Most of my drawings from high school art are not great; I was very timid with mark-making. However, about ten years ago I had my first life drawing classes and my drawing rapidly improved. Then for some reason I gave up art as a subject, and then pretty much stopped drawing entirely for four years. These drawings were not done after that period, and I’m almost certain they wouldn’t have been drawn within that time. I think, then, that these were sketched from photographs during the time I was taking life drawing classes at school. There’s a confidence in the lines that I think I’ve only gained back recently – what a shame! I’d be pleased if I drew these now!

Animals

Yesterday I found a link to the site artists.pixelovely.com which has photographs of people, animals, expressions, etc. that can be viewed as “classes”. This morning I tried out a 30-minute figure drawing class, followed by a 30-minute animal class. There are different things to pick from – clothed, nude, horses, birds – but I chose the most general options. The classes both began with several 30-second poses, followed by gradually lengthening poses. What I really enjoyed about them is that they replicate the drawing-class feel. It’s hard to keep track of the time I spend drawing sometimes! I would recommend checking it out: the site’s free, and though the photographs used wouldn’t be great for very long, high-detail drawing they are great for quick gestures.

Here are some of the drawings I did. My animals ones were generally better (perhaps because I’d spent most of the figure class warming up). I added the colour later.

30 seconds:

Wombat copy Horse01 copy Dog copy Rabbit2 copy

5 minutes:
Dog3 copy Elephant copy Horse copy Dog2 copyI’ve been thinking I need to do some drawings with figures AND background … I seem to usually do one or the other …

Mount Hood

Using some family holiday photographs for reference, I painted Mount Hood (vaguely based on it) for my father’s birthday present. I used gouache and a stencil made from paper which gave interesting gloopy results, especially each time it was reused. Here are the final results below, in the order they were made.Hood1_01 copy Hood2_01 copy A close up, below: a wet wash underneath created these wonderful splodges. This is the painting I chose to give to my dad.Hood2_02 copy At this point, the stencil began to disintegrate.

Hood3_01 copy

Here I flipped the stencil over and used it to print with as well.Hood4_01 copy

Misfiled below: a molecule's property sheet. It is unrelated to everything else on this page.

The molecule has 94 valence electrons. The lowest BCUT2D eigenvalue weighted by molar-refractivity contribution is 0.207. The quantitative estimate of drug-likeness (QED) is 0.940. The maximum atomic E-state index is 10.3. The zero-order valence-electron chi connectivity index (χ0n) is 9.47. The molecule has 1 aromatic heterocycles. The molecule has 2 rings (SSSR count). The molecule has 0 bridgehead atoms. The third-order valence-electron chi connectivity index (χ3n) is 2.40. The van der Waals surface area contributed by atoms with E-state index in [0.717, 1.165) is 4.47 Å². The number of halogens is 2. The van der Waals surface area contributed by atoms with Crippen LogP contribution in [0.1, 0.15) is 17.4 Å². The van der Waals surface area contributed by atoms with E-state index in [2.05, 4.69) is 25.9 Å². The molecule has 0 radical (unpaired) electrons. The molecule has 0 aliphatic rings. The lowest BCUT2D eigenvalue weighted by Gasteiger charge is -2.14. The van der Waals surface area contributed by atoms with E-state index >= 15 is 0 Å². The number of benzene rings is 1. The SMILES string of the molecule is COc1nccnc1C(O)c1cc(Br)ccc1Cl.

Sketches from The Sound of Music

SoundOfMusic copyI love this movie.

I’ve seen lots of sketches from other people who’ve doodled through films, and I’ve always wondered how they can do that. Well, now I’ve tried it I see the appeal! I loved capturing the lighting in the central drawing, and trying to catch likeness while the shot remained on screen (with varying success). I also filled several pages of my notebook more than I normally do when I sketch – I think the changing images helped me try lots of different things as well as work more quickly. Though I’m not sure this would work with every film – “The Sound of Music” has reasonably long shots compared with many modern movies …

Bristol Museum

Tiger copy

I visited Bristol Museum today and sketched some of the creatures there. This tiger was shot by George V in 1911, which is some sort of distinction I suppose. It was in an amazing crouched position and at first glance appeared to be ferocious. The longer I looked at it, however, the more it looked terrified. I don’t think I’ve really captured its expression so I think I shall have to go back and draw it again.

Jerboa copy 2

I’d never heard of a Lesser Egyptian Jerboa, but I feel I should have. It’s so cute!Hyena copy

This hyena eyed me with a hungry expression while I drew it, and seemed to raise one side of its mouth in a “I may look somewhat friendly, but I WILL BITE YOU” way. He reminded me very much of Elsa (my Border Collie).Parrot copyThis Ground Parrot jumped out at me because he seemed so friendly. “Hey! How are you? Let’s be friends. Want to come by for some seeds?”

Birdy

Birdy copy

This little guy appeared while I played with Kyle T. Webster’s great gouache photoshop brushes today.

Old Drawings

Dreid_01 copy

This is one of the first sketches I did for the fire in “Dreid”, my VFS classical animation. (You can find the film in “Shorts”.) I took a picture of the sketch when I had to throw the sketchbook it was in away, and I only found the picture this weekend.Bird copyThis little bird was in the same sketchbook, but he’d been drawn for a different assignment. He looked so cheerful I had to colour him in.

Budgie

Budgie copy

Today’s quick doodle.

I want to try and get away from relying on my sketch lines. I’m finding it difficult to translate them into finished, clean lines!